British Columbia has introduced a policy of decriminalization as part of what it says is an overall plan to prevent overdose deaths from illicit drugs, but a drug user group in Prince George doesn’t think it will have much impact.
“I think it's definitely not the end all, be all answer,” said Katt Cadieux, the founder and executive director of Uniting Northern Drug Users Undoing Stigma (UNDU), an Indigenous-led, peer-run, grassroots drug user group that focuses on harm reduction.
“I just don't feel like it's really that big of a response. It’s a starting response, but there’s a lot of work that needs to be done around it.”
Drug users will now be allowed to carry up to a total of 2.5 grams of opioids such as heroin and fentanyl, as well as crack and powder cocaine, methamphetamine and MDMA, also known as ecstasy.
B.C.'s application to the federal government called for 4.5 grams, but police requested one gram before a decision by Ottawa to allow a cumulative 2.5 grams.
Cadieux said that 2.5 grams is also not realistic, and that she wished the government would have listened to advocates who were calling for an increased amount.
“It might work for people who are just surviving day to day from one fix to another fix and are only able to pick up small amounts at a time,” said Cadieux. “But there's so much information missing.”
She said there are a lot of grey areas that need to be looked at, adding that she’s heard concerns from drug users about whether or not drugs contaminated with benzos would still qualify for decriminalization.
“Almost everything has benzos in it,” added Cadieux.
However, the Ministry of Mental Health and Addictions has clarified that individuals will not be criminalized for any contaminants present in their drugs, including benzodiazepines.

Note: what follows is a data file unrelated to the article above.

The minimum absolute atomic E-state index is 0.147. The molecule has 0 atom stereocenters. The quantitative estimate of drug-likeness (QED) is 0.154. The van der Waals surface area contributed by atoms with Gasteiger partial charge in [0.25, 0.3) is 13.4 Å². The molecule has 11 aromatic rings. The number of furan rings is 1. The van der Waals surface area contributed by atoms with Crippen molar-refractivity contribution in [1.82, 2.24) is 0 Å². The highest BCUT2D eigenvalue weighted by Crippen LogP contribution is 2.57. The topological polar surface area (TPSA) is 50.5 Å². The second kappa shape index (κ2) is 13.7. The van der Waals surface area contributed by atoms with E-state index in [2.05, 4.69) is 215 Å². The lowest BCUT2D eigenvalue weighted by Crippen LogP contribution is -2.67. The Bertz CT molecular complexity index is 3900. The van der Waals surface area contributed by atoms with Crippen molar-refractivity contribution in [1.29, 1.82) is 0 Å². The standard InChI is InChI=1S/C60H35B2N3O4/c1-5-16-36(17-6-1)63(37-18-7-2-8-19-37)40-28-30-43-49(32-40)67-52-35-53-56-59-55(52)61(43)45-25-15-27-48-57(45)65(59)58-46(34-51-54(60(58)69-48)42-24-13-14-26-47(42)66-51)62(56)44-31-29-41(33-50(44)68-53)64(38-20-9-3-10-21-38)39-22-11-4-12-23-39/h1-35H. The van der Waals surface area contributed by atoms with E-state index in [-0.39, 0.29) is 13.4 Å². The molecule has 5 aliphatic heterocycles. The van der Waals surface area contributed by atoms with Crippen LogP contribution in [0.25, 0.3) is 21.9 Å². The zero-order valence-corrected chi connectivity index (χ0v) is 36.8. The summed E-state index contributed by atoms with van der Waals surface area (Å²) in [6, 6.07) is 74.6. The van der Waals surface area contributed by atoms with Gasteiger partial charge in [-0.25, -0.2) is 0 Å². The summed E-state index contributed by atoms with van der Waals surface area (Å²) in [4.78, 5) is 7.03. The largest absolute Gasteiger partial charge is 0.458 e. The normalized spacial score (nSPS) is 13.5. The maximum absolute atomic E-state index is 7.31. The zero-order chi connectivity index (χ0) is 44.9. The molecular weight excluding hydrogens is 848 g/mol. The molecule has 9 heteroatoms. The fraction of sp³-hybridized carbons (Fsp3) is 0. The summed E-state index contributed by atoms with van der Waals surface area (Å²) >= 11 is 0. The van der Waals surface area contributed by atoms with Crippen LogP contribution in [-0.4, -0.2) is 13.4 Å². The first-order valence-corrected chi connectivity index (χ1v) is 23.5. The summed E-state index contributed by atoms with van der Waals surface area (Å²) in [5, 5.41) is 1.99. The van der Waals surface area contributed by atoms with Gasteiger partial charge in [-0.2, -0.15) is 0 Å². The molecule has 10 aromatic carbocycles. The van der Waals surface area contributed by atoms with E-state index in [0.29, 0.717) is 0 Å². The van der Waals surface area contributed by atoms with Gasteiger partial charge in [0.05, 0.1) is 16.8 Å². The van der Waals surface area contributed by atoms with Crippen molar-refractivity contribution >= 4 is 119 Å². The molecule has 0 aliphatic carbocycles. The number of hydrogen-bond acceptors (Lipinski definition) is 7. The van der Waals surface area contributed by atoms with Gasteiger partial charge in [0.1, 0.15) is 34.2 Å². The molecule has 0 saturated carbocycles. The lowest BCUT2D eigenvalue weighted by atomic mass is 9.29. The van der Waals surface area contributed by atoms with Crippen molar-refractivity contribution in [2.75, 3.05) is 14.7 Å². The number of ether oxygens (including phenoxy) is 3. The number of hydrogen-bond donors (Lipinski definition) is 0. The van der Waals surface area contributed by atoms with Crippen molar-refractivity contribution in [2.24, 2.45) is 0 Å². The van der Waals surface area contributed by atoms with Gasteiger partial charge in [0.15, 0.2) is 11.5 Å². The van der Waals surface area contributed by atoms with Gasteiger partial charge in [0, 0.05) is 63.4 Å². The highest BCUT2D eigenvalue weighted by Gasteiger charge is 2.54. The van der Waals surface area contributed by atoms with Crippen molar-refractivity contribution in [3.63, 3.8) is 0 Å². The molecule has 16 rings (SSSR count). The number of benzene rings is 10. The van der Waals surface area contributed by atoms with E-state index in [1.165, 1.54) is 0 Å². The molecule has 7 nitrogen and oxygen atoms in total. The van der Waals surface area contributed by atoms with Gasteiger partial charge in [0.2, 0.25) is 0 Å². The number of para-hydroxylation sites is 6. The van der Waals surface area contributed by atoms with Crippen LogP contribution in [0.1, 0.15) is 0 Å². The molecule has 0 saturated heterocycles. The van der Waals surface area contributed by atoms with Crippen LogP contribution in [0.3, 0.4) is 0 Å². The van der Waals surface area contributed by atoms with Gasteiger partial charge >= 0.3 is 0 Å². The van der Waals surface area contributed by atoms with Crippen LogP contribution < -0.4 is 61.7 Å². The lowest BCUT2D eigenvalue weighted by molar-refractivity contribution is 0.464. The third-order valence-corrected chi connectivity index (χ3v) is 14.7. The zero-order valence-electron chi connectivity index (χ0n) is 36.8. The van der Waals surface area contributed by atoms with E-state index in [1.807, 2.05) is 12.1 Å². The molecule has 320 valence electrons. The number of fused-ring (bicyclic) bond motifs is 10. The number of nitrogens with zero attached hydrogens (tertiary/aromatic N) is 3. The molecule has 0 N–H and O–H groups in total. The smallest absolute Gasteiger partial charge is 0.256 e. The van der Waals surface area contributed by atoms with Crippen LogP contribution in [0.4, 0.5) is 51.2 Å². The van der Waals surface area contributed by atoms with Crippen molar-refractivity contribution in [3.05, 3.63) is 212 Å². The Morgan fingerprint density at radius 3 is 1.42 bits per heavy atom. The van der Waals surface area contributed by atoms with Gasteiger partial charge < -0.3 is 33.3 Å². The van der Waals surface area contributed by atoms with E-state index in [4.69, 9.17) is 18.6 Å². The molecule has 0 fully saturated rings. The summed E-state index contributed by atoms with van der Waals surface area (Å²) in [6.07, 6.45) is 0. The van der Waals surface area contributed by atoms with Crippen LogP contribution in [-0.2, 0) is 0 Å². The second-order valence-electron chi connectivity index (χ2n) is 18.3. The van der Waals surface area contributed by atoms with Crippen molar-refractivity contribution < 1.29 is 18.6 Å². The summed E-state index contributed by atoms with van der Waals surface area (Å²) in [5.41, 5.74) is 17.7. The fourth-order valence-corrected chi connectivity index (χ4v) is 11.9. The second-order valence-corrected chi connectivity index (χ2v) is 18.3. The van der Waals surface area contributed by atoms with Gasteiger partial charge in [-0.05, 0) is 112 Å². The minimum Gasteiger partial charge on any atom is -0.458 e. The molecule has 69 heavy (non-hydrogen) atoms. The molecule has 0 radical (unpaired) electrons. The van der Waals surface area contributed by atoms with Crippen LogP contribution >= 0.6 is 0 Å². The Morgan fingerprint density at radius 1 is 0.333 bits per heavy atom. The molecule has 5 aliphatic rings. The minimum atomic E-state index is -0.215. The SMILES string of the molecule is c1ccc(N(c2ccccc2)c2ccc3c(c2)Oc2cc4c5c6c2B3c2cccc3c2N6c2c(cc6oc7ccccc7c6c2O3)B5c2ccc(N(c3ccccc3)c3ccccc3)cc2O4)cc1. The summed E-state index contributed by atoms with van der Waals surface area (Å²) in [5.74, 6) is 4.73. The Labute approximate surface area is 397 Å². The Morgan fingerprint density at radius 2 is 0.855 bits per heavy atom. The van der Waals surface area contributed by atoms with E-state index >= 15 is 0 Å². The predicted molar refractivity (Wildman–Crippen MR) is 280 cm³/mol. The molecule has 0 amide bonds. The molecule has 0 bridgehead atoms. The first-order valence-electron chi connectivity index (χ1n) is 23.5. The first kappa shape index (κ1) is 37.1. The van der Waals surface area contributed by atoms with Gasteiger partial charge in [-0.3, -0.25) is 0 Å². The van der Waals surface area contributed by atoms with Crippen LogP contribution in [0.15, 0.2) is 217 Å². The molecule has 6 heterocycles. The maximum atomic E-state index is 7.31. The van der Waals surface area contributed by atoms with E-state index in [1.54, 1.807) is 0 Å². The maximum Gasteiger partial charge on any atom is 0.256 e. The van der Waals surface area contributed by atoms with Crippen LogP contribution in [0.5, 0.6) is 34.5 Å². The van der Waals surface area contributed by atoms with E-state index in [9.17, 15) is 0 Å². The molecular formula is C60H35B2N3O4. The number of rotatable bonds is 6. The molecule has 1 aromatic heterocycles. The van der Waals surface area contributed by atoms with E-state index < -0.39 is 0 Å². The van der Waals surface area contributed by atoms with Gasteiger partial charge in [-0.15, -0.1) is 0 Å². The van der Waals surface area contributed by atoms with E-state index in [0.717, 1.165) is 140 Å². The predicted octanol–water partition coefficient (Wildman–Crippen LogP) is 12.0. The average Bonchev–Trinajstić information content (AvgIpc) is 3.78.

Cadieux said she wishes the government had worked with drug users groups and other advocates that could offer support and education to inform drug users of the finer details involved with decriminalization.
The B.C. government says decriminalization is one tool it is using to deal with the toxic drug supply.
Substance users who carry up to the maximum threshold will no longer be arrested or charged, and police will not seize their drugs.
Instead, police will be handing out so-called resource cards with information on where people can access services in their community.
However, drug users and advocates are concerned that services will not be available when people are ready to use them, especially in rural and remote communities.
“Most of the recommendations or places they are wanting to connect them with is basically treatment,” said Cadieux.
“You can't force it - it's around that same lines as trying to force somebody to get off substances. You can't force people. It has to be their own choice.”
She said there also needs to be supports available including sufficient housing, financial stability, as well as a connected and compassionate support group for treatment to be successful, services that are severally lacking or inaccessible in Prince George and many northern and rural communities.
“The police aren’t reaching out to us, and they're not saying 'hey what do you guys do and what role and services you offer? And could we send them to your way? Could you connect them with community resources?' There’s none of that happening and there was none of that prior.”
Cadieux said she doesn’t think the new policy will have much affect on drug users and that more education is needed.
“If they really want to start undoing stigma, and working with people instead of punishing them for being a substance user, they need to reach out and work collaboratively with the whole community including drug user groups and organizations, because obviously, we're going to be the grassroots connection to it all.”
The decriminalization policy is a pilot project that will continue until Jan. 31, 2026, after a federal exemption from the Controlled Drugs and Substances Act.
The federal and provincial governments say they will work together to monitor indicators related to health and criminal justice, for example.
Trends in substance use, interactions with police and public perceptions of people who use drugs are expected to be included in the data, as well as input from drug users. The evaluation will be done by the Canadian Institutes of Health Research.
- with files from the Canadian Press